A Fraud Perpetrated on the American People

Last Friday the Salt Lake Tribune reported something about which I am still musing.  The story was about Senator Orrin Hatch's views on global warming.  According to Hatch, no one knows if global warming is real, the science is just not there, and the science itself is "actually more like science fiction." He later explained that he has read Michael Crichton's State of Fear and investigated the notes at the end in order to form his own opinions on the subject.

So, according to Senator Hatch, science is fiction and fiction is science.  Is this guy for real?

The only thing I can think of that is more absurd than Senator Hatch's comments is the fact that Utahns will still send him back to Washington to represent them as a U.S. Senator by at least a 2-to-1 margin this next November.

In the 1970's and 1980's the tobacco industry provided massive funding to groups, including scientists and medical doctors, that would promote the industry's ideology that the dangers of smoking were unproven.  These "experts" would testify before Congress and the American people that the scientists who had concluded that smoking was harmful were either practicing bad science or else promoting their own agenda in order to extort the lucrative tobacco companies.  Occasionally, they would suggest that a mean-spirited conspiracy of greed was being perpetrated against their client industry.

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Speaking to a group of downwinders at Dixie Regional Medical Center yesterday, Senator Hatch made the comment, "I am up for election and if there is someone who can do better, I'd like to meet the SOB."

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50 State Strategy: Spotlight on Utah

From the diaries--Chris

Ohio, Ohio, Ohio! Florida, Florida, Florida! Utah? Utah? Utah!

The fifty state strategy is more than the boom-and-bust operation that sets up shop several months out of every four years in the same swing states courted during presidential elections. It's about electing Democrats from the top of the ticket all the way to the bottom in those very swing states, but also places Democrats have not competed in decades like Alabama, Idaho, and Utah. Yes, Utah.

(Remember to sign-up and participate in the nationwide canvass April 29.)

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Donate Directly

While you're receiving the deluge of "end-of-quarter" appeals from the Democratic party and lodged incumbents consider the following.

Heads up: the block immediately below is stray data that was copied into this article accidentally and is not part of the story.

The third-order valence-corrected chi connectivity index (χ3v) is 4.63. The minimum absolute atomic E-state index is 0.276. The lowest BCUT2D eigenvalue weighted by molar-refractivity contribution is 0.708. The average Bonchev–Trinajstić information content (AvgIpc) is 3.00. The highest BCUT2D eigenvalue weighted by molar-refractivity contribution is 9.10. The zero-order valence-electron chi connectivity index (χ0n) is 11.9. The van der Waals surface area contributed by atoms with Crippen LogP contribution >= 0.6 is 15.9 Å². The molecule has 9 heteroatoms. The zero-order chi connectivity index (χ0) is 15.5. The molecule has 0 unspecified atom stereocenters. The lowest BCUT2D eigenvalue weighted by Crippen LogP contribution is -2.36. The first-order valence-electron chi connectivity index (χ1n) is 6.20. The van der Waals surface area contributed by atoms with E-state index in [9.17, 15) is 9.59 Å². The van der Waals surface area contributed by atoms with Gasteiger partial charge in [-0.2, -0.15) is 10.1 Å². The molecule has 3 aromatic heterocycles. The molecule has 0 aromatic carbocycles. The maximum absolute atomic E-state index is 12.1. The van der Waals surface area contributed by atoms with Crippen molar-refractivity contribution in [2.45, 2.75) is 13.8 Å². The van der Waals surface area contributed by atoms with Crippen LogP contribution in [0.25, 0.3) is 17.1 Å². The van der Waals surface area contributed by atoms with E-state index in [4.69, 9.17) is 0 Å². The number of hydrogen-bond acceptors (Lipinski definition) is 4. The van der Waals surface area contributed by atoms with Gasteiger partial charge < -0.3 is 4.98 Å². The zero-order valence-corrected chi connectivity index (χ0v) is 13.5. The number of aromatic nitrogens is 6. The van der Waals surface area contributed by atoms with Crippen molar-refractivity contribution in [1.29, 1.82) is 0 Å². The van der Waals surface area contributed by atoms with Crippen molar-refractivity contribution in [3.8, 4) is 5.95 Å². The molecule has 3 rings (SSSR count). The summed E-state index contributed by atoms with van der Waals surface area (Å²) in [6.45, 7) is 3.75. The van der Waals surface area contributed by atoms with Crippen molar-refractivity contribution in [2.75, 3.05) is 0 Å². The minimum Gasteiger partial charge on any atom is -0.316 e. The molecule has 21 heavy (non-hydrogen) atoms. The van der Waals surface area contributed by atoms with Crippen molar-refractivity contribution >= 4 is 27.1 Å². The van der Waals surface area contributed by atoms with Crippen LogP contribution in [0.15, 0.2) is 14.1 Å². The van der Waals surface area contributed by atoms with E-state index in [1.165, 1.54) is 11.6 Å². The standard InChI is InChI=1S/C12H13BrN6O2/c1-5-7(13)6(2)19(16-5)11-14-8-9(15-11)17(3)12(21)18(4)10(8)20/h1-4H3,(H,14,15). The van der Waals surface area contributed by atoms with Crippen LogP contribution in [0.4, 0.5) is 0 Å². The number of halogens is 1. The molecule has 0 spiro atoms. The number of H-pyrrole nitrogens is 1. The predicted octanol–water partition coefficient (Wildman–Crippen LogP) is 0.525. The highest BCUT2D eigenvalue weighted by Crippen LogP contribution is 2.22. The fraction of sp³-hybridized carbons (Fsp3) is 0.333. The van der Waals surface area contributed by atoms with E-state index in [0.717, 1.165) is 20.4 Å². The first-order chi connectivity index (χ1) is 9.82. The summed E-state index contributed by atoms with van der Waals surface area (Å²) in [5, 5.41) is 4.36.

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MyDD Conversation with UT-Sen Candidate Pete Ashdown

On Wednesday morning, I spoke with Pete Ashdown, a Democratic Senate candidate in the state of Utah. Ashdown and I covered a range of issues during our conversation, including the budget, immigration, port security, Iraq, lobbying reform, and why the progressive blogosphere should get involved in the campaign. You can listen to the interview here (warning: an 12.0 megabyte mp3) or read the rush transcript below.

Jonathan Singer: For you, what is the biggest issue of this year's campaign?

Pete Ashdown: What I am focusing on is the disconnect between the people in the government. Everyone I've talked to around this state as I've been touring this state has - regardless of party or affiliation - has told me that they don't feel like their federal government is listening to them or connected to them at all.

Singer: Do you think that issues like fiscal issues and other issues like that can play a large role in the campaign, especially considering the recent South Dakota legislation that would effectively ban abortion in the state, and the resulting focus on social issues? Do you think that you'll be able to get your message out still?

Ashdown: I do. We've rehashed those social issues time and time again in Utah, and I think what a lot of people across the board are concerned with are the fiscal issues, and I believe I bring a specialized viewpoint to that in the fact that I am a small business owner and I do know what the problems are as far as balancing budgets and income to debt ratios, but also the needs of small business, which I believe is the backbone of America.

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